Aces drop Thunder in shootout

dwoody@adn.comDecember 19, 2012 

— Corey Syvret has played 24 hockey games for the Alaska Aces and has yet to bag a goal, but when Wednesday night’s shootout against the Stockton Thunder extended into a sixth round, coach Rob Murray sent out the left-handed shooting defenseman.

After all, Murray reasoned, Syvret has proved deadly in practice shootouts.

He wasn’t too shabby in an ECHL game, either.

Syvret’s shootout goal, a wrister through the pads of Stockton’s Cody Reichard, delivered the Aces a 4-3 victory in the opener of a three-game series at Sullivan Arena.

The Aces won the shootout, also 4-3, and remained the circuit’s only perfect team past regulation. Alaska is 3-0 in overtime and 2-0 in shootouts, and has won shootouts in consecutive games — the Aces’ 2-1 win Saturday night in Utah came from winning the shootout 2-0.

Alaska (21-8-0) also remained perfect in games in which it scores first (14-0-0) and games it leads after two periods (13-0-0).

“I think it speaks to the depth of our team,’’ Syvret said. “And it says something about this organization — it finds ways to win.’’

The Aces’ third straight win also restored them to first-place overall in winning percentage at .724, just ahead of Reading (.722) and Ontario (.712).

On a night when Stockton three times roared back from one-goal deficits and repeatedly chipped paint off the Aces’ goal late — Toni Rajala struck iron twice in the third period and Mike Little pinged pipe with about four seconds left in OT — the Aces won a skills competition replete with pretty goals.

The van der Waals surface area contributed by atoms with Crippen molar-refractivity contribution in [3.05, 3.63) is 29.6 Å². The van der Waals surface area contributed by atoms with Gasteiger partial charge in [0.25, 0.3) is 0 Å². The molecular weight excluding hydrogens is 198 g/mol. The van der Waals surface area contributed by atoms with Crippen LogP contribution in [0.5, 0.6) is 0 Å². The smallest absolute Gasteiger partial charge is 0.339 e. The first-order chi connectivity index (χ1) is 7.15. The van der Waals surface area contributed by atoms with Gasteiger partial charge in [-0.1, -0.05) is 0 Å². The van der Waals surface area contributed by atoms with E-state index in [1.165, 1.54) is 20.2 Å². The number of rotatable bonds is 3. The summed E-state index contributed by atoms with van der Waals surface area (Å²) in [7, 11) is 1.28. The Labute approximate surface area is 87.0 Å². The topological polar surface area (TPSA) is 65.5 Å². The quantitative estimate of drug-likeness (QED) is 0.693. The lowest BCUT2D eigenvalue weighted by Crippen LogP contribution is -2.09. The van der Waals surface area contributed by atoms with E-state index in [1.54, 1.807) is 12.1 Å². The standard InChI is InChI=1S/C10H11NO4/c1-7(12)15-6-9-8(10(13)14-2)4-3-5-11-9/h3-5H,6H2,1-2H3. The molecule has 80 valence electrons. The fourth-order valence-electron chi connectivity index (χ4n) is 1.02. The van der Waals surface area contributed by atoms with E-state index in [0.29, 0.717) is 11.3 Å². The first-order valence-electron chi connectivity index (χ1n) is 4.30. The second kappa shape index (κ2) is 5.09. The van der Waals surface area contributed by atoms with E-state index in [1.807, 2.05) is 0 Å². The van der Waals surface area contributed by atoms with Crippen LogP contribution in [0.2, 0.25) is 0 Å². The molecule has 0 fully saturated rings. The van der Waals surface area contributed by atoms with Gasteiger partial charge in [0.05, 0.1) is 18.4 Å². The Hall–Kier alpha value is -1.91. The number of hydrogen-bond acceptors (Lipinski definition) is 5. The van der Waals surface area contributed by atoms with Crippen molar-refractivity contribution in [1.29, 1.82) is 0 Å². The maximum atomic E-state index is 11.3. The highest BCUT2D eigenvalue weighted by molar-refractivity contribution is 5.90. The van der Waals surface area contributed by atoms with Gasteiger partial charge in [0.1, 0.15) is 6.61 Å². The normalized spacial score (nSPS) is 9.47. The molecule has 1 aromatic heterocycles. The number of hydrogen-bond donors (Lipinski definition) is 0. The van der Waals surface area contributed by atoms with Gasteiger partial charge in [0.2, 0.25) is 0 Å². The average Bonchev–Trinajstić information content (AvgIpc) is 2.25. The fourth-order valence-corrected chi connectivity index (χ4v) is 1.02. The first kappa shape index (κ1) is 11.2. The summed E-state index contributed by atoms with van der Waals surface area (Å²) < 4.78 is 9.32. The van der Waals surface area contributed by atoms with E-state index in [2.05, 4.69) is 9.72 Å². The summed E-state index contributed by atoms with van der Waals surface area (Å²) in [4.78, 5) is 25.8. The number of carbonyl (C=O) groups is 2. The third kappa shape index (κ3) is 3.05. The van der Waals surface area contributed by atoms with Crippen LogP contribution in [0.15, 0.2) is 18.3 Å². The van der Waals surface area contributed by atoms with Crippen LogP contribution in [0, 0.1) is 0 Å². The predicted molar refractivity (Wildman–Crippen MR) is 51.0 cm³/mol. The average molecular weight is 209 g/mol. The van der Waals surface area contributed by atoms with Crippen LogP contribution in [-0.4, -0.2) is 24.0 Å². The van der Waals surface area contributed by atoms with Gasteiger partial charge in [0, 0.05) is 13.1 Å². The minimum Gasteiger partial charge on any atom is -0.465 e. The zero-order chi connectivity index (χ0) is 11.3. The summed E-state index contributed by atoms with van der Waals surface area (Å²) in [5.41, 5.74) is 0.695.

Stockton’s Yannick Reindeau roofed a backhander on Gerald Coleman (26 saves in regulation and OT) in the first round and Rajala scored in the second round on a filthy, sweeping one-handed backhander first made popular back in the day by Peter Forsberg. And rookie Justin Maylan went upstairs with a backhander for the Thunder (15-7-6).

Alaska’s Joey Crabb went wild on dekes before sliding a backhander behind Reichard. Bobby Hughes flicked a dart of a forehand top shelf and Nick Mazzolini whipped a forehand over Reichard’s blocker.

When Coleman rebuffed Mike Little with his right pad in the sixth round to keep the shootout tied 3-3, that put victory on Syvret’s stick.

Syvret wasn’t surprised he got the nod. Murray had told him that if that shootout in Utah had gone longer than its four rounds, he was going to send out Syvret.

“I was still a little nervous,’’ Syvret said. “I hopped over the boards and the guys said, ‘End it.’ I took that encouragement and tried my best.’’

Sweeping out on right wing before cutting to the middle, Syvret eyed shooting low to Reichard’s right. When the rookie opened his pads while shifting to the right, Syvret rifled a shot through Reichard’s legs.

“It was enough to squeak through,’’ he said.

Alaska never trailed, getting goals in regulation from Alexandre Imbeault, Crabb and defenseman Kane Lafranchise. Crabb and Lafranchise scored on the power play.